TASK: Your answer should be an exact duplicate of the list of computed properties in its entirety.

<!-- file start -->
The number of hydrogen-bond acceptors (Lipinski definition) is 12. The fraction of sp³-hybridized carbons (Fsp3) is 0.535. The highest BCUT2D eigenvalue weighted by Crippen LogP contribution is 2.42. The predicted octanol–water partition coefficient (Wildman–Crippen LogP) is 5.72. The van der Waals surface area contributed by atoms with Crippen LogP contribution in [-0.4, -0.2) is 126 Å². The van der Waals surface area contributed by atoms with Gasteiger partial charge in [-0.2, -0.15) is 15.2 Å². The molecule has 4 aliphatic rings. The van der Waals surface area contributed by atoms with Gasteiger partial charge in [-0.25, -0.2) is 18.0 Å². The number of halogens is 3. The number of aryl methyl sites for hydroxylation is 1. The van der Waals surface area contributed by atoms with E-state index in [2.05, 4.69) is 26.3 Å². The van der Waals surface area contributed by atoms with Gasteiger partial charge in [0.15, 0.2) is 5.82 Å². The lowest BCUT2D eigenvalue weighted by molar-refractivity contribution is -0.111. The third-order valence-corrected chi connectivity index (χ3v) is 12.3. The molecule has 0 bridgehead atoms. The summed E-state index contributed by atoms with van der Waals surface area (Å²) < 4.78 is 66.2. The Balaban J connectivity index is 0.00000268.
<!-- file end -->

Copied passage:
The number of hydrogen-bond acceptors (Lipinski definition) is 12. The fraction of sp³-hybridized carbons (Fsp3) is 0.535. The highest BCUT2D eigenvalue weighted by Crippen LogP contribution is 2.42. The predicted octanol–water partition coefficient (Wildman–Crippen LogP) is 5.72. The van der Waals surface area contributed by atoms with Crippen LogP contribution in [-0.4, -0.2) is 126 Å². The van der Waals surface area contributed by atoms with Gasteiger partial charge in [-0.2, -0.15) is 15.2 Å². The molecule has 4 aliphatic rings. The van der Waals surface area contributed by atoms with Gasteiger partial charge in [-0.25, -0.2) is 18.0 Å². The number of halogens is 3. The number of aryl methyl sites for hydroxylation is 1. The van der Waals surface area contributed by atoms with E-state index in [2.05, 4.69) is 26.3 Å². The van der Waals surface area contributed by atoms with Gasteiger partial charge in [0.15, 0.2) is 5.82 Å². The lowest BCUT2D eigenvalue weighted by molar-refractivity contribution is -0.111. The third-order valence-corrected chi connectivity index (χ3v) is 12.3. The molecule has 0 bridgehead atoms. The summed E-state index contributed by atoms with van der Waals surface area (Å²) < 4.78 is 66.2. The Balaban J connectivity index is 0.00000268.